A man beating his chest in the middle of the road shouting, “I am king,” denied that he did this at all and insisted he was at home praying.
Tresor Sakade who lives at Charlemont Terrace, Wellington Road, Cork, said the type of behaviour described by Garda Niamh Riley would not be in his character.
“Sometimes people call me Obama. I help everybody. I respect everybody. If someone has a problem, I help,” Sakade testified in his trial at Cork District Court.
Solicitor Joseph Cuddigan said the defendant had no previous convictions of any kind.
Garda Riley said that numerous people complained to gardaí about the behaviour of a man out on the road, shouting and beating his chest shortly before midnight on September 9, 2020.
“I directed him to desist. He failed to leave. He continued shouting, despite being asked to move back,” Garda Riley said.
Mr Cuddigan said: “He says he never left his room in Charlemont Terrace. He says he did not drink, he did not take drugs and he spent his time praying. His defence is that he was not there at all.”
Sergeant John Kelleher said in cross-examination: “You were out on the road interfering with traffic.”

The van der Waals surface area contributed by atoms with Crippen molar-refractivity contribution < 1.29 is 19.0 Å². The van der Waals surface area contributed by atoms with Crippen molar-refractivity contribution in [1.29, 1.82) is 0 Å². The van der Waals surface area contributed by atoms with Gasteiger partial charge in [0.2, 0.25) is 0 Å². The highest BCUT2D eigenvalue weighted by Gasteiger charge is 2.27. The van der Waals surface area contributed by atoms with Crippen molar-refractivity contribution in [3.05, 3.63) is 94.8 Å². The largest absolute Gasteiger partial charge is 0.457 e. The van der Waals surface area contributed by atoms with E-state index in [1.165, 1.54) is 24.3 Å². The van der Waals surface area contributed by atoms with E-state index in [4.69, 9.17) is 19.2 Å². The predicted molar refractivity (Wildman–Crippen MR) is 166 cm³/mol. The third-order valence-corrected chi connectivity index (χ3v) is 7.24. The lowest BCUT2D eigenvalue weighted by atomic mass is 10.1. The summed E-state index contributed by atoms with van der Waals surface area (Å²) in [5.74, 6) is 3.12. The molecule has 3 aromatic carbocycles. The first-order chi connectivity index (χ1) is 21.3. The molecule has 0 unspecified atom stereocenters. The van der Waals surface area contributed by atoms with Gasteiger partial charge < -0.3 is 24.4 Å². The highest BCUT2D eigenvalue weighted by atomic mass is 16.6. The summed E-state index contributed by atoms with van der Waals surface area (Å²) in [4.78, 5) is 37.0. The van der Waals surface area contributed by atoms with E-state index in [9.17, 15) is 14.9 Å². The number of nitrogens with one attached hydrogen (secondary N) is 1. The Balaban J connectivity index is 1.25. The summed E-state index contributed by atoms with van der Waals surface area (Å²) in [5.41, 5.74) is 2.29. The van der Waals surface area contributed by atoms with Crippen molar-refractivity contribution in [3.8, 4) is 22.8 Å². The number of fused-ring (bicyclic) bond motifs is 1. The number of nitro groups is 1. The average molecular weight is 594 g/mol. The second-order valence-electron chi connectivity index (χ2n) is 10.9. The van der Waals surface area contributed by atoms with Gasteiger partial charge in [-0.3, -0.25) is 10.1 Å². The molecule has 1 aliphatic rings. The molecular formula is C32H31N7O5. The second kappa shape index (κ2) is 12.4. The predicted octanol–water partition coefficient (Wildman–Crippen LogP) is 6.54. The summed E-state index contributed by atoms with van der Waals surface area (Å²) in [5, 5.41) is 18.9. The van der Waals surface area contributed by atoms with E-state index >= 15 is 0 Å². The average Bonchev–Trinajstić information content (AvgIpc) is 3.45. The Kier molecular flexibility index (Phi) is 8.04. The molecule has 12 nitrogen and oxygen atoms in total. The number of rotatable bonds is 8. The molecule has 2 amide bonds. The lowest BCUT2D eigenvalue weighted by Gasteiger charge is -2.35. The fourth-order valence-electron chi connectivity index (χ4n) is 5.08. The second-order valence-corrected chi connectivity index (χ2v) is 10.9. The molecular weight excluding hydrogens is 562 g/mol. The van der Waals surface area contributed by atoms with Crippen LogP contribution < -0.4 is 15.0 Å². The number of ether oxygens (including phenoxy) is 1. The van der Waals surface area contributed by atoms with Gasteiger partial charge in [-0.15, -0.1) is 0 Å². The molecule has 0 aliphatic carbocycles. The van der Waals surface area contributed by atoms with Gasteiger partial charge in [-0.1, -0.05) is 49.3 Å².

The defendant replied: “I would never be out in the night. I keep praying in the house. I don’t drink. I don’t go to the club.”
Sgt Kelleher said it took four gardaí to arrest the defendant.
The defendant again denied that he was the person on the road or the person arrested.
Mr Cuddigan said in a closing submission that a man of African origin may have been arrested and it was possible that this unidentified person had previously taken something that identified him as the defendant.
Judge Kelleher said there were inconsistencies in the defence position.
He convicted Sakade of being intoxicated to the extent that he was a danger, and engaging in threatening behaviour likely to lead to a breach of the peace. He fined him €100 and €300, respectively, on the charges.